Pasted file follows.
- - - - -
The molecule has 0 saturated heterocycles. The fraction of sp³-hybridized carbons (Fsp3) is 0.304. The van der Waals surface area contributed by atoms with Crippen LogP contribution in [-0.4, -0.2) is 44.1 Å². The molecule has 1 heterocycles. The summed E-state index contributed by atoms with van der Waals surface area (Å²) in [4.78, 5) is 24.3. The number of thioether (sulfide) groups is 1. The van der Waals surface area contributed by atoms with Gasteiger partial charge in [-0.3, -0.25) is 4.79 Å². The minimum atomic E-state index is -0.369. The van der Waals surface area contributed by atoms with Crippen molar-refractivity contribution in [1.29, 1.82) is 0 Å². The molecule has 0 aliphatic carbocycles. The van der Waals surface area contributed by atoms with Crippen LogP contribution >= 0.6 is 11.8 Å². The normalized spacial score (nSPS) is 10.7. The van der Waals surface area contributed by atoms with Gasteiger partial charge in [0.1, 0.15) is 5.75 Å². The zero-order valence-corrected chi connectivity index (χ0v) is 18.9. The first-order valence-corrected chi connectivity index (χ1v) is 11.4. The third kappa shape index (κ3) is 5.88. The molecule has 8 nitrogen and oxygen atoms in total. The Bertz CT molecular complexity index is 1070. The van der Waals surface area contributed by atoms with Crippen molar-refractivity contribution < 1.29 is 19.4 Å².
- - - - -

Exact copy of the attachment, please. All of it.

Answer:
The molecule has 0 saturated heterocycles. The fraction of sp³-hybridized carbons (Fsp3) is 0.304. The van der Waals surface area contributed by atoms with Crippen LogP contribution in [-0.4, -0.2) is 44.1 Å². The molecule has 1 heterocycles. The summed E-state index contributed by atoms with van der Waals surface area (Å²) in [4.78, 5) is 24.3. The number of thioether (sulfide) groups is 1. The van der Waals surface area contributed by atoms with Gasteiger partial charge in [-0.3, -0.25) is 4.79 Å². The minimum atomic E-state index is -0.369. The van der Waals surface area contributed by atoms with Crippen molar-refractivity contribution in [1.29, 1.82) is 0 Å². The molecule has 0 aliphatic carbocycles. The van der Waals surface area contributed by atoms with Crippen LogP contribution >= 0.6 is 11.8 Å². The normalized spacial score (nSPS) is 10.7. The van der Waals surface area contributed by atoms with Gasteiger partial charge in [0.1, 0.15) is 5.75 Å². The zero-order valence-corrected chi connectivity index (χ0v) is 18.9. The first-order valence-corrected chi connectivity index (χ1v) is 11.4. The third kappa shape index (κ3) is 5.88. The molecule has 8 nitrogen and oxygen atoms in total. The Bertz CT molecular complexity index is 1070. The van der Waals surface area contributed by atoms with Crippen molar-refractivity contribution < 1.29 is 19.4 Å².